Laser lines with a uniform intensity profile have many applications. An example would be the use of a high power excimer laser for amorphous silicon annealing for the fabrication of TFT’s [1
M. Miyasaka and J. Stoemenos, “Excimer laser annealing of amorphous and solid-phase-crystallized silicon films,” J. Appl. Phys.
86(10), 5556–5565 (1999). [CrossRef]
]. To obtain a maximum in throughput and uniformity it is desirable to have a line with a uniform profile. A possible concept to generate the necessary flat-top profile uses multi-aperture elements followed by a lens to recombine separated beamlets [2
G. Schröder, Technische Optik, Grundlagen und Anwendungen, (Vogel Verlag und Druck, 2002).
]. Advantages of this concept are the independence from entrance intensity profile and achromaticity. However, the periodic structure and the overlapping of beamlets produce interference effects especially when highly coherent light is used. Random optical elements that diffuse only in one direction reduce the contrast of the interference pattern [3
R. Bitterli, M. Kim, T. Scharf, H. P. Herzig, A. Bich, C. Dumouchel, S. Roth, R. Voelkel, and K. J. Weible, “Refractive statistical concave 1D diffusers for laser beam shaping,” Proc. SPIE
7062, 70620P (2008). [CrossRef]
]. Losses due to undesired diffusion in large angles have to be minimized to maintain a good quality and high efficiency of beam shaping. For high power applications it is interesting to have concave structures that avoid the formation of undesired hot spots.
There are different fabrication methods for diffusers proposed in literature. They can be divided into two groups: etching of ground glass to obtain 2D diffusers only [8
M. C. King and D. H. Berry, “Small-angle diffusing screens for photolithographic camera illumination systems,” Appl. Opt.
11(11), 2460–2462 (1972). [CrossRef]
] and “engineered” diffusers that allow also to fabricate 1D diffusers. The engineered diffusers are in general based on holographic [10
N. M. Ganzherli, “Microlens rasters and holographic diffusers based on PFG-01 silver halide photographic material,” J. Opt. Technol.
76, 384–387 (2009). [CrossRef]
] or photofabricated [7
T. A. Leskova, A. A. Maradudin, E. R. Méndez, and A. V. Shchegrov, “The design and fabrication of one-dimensional random surfaces with specified scattering properties,” Phys. Solid State
41 (5), 835–841 (1999). [CrossRef]
E. R. Méndez, E. E. García-Guerrero, H. M. Escamilla, A. A. Maradudin, T. A. Leskova, and A. V. Shchegrov, “Photofabrication of random achromatic optical diffusers for uniform illumination,” Appl. Opt.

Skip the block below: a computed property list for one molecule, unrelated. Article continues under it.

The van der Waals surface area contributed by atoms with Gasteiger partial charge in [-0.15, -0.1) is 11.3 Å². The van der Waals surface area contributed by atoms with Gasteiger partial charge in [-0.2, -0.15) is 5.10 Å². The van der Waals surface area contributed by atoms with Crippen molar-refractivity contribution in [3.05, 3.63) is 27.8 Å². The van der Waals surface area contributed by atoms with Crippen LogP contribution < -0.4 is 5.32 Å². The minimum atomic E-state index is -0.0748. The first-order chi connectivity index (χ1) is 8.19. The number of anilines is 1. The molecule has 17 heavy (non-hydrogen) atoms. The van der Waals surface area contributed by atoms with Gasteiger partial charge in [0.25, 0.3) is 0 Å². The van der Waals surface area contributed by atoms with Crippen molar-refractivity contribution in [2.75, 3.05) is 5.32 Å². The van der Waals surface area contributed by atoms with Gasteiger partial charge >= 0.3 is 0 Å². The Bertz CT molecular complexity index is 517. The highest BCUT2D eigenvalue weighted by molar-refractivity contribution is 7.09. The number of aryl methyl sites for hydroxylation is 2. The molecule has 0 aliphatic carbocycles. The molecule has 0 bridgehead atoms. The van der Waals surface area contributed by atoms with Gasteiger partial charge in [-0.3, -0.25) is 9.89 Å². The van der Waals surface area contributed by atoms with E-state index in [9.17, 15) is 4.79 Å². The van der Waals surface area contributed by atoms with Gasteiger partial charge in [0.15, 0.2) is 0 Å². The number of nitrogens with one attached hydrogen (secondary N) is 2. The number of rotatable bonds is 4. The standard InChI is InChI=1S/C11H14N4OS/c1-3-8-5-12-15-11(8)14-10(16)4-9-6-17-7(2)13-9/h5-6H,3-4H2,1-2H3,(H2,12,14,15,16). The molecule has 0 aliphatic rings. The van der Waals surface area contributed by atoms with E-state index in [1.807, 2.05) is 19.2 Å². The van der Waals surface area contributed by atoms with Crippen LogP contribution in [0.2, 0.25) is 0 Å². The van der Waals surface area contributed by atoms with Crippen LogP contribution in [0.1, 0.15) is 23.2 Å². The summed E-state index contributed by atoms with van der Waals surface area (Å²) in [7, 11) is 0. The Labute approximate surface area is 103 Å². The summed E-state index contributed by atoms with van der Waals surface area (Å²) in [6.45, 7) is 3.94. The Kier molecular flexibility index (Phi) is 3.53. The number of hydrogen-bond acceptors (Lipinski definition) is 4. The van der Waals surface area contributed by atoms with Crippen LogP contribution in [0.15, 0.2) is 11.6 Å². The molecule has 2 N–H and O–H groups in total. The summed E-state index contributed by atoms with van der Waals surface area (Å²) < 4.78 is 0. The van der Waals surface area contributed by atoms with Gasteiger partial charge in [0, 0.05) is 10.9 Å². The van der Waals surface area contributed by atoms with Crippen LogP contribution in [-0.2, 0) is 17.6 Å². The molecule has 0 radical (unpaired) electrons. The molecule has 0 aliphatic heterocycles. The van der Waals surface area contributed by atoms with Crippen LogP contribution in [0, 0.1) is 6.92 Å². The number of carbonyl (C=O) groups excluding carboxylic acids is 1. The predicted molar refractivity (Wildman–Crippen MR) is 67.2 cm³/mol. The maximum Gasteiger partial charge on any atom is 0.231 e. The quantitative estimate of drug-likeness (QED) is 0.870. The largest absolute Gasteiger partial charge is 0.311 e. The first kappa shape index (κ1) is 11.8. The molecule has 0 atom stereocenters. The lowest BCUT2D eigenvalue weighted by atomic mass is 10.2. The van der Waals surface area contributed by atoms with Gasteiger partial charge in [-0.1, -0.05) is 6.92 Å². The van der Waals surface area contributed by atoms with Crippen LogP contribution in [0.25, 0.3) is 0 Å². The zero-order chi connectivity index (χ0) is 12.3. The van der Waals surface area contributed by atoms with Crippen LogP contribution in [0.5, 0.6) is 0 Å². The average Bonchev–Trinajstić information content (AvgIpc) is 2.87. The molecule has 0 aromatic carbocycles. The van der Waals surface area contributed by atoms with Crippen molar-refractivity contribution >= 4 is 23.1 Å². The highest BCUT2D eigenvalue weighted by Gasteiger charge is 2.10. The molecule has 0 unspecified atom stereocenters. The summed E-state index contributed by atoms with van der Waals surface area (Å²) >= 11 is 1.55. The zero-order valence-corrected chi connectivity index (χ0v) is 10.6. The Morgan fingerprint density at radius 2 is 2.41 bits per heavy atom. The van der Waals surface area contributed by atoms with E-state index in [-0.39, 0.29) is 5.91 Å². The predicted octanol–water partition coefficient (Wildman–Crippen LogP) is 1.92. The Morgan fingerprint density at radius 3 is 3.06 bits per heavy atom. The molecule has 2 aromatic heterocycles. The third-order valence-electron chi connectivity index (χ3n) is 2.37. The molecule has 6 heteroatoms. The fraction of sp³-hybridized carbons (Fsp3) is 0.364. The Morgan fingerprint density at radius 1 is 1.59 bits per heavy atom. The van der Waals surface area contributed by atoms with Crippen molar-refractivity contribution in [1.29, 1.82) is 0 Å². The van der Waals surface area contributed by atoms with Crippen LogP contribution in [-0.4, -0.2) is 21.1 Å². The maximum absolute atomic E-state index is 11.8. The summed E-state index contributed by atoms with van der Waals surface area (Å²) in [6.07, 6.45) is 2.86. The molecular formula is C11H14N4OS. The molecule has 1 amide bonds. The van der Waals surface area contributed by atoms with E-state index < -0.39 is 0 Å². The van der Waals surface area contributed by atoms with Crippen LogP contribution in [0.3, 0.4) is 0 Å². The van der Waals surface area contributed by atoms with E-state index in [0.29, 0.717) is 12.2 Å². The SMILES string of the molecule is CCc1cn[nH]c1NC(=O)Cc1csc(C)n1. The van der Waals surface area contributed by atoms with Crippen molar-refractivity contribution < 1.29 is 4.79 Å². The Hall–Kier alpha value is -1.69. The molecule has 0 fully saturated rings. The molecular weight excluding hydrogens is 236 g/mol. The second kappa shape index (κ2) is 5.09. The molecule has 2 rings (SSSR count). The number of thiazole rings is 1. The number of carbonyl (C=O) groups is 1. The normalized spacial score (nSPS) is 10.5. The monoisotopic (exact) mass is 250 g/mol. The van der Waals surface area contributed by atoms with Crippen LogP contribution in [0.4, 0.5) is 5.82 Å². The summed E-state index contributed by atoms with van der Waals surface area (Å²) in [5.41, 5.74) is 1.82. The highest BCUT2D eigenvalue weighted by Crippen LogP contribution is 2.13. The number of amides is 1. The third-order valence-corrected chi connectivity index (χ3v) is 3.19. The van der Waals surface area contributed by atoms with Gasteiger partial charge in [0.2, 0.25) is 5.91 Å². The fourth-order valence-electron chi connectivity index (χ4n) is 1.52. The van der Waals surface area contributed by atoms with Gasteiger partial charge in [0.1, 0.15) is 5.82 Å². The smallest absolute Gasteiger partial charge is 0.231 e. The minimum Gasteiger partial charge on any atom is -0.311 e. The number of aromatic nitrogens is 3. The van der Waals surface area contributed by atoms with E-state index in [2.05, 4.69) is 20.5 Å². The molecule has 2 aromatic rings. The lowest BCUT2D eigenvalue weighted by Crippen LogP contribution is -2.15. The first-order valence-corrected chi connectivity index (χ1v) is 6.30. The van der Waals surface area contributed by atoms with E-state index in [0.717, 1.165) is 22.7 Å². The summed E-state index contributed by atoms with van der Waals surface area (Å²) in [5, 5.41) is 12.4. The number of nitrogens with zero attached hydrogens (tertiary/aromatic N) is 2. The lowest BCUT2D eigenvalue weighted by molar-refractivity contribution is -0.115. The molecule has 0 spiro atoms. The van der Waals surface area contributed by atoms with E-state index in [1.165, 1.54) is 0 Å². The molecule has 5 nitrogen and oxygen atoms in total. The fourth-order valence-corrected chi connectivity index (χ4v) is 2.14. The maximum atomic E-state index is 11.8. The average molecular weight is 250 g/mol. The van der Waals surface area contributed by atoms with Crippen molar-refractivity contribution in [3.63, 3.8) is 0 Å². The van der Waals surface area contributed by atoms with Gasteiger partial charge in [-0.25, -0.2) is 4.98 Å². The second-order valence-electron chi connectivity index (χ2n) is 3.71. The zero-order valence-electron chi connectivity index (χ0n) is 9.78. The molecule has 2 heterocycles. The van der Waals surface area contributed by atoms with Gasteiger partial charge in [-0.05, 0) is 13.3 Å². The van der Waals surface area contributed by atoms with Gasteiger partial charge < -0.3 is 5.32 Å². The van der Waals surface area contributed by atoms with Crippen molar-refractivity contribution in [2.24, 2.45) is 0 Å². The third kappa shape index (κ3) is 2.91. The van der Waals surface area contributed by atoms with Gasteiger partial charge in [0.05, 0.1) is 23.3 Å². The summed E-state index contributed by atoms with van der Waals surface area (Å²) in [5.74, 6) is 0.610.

40(7), 1098–1108 (2001). [CrossRef]
In this paper we propose a fabrication method that offers similar degrees of freedom as the engineered diffusers combined with the limited fabrication complexity offered by etching of ground glass. We propose a fabrication process to obtain statistical arrays of concave cylinder micro structures in fused silica that diffuse light only in one direction. For simplicity the concave microstructures are called lenses even though they do not fulfill the requirements for diffraction limited lenses. The fabrication process is based on deep isotropic etching of fused silica in hydrofluoric acid (HF). We propose design rules and fabrication parameters and show their influence on the optical properties of the device. A model for the etch process is proposed that allows to predict the properties of the final device. The devices are characterized with a custom made high precision photogoniometer. More applied characterizations were performed at the Bayerisches Laserzentrum GmbH (blz) Erlangen with an excimer laser.
2. Fabrication process
The fabrication is based on isotropic etching of fused silica in non diluted hydrofluoric acid (HF) 49% at room temperature [4
I. Steingoetter and H. Fouckhardt, “Deep fused silica wet etching using an Au-free and stress-reduced sputter-deposited Cr hard mask,” J. Micromech. Microeng.
15(11), 2130–2135 (2005). [CrossRef]
H. Zhu, M. Holl, T. Ray, S. Bhushan, and D. R. Meldrum, “Characterization of deep wet etching of fused silica glass for single cell and optical sensor deposition,” J. Micromech. Microeng.
19, 065013 (2009). [CrossRef]
]. The observed etch rate lies around 1μm/min which corresponds to literature values [5
H. Zhu, M. Holl, T. Ray, S. Bhushan, and D. R. Meldrum, “Characterization of deep wet etching of fused silica glass for single cell and optical sensor deposition,” J. Micromech. Microeng.
19, 065013 (2009). [CrossRef]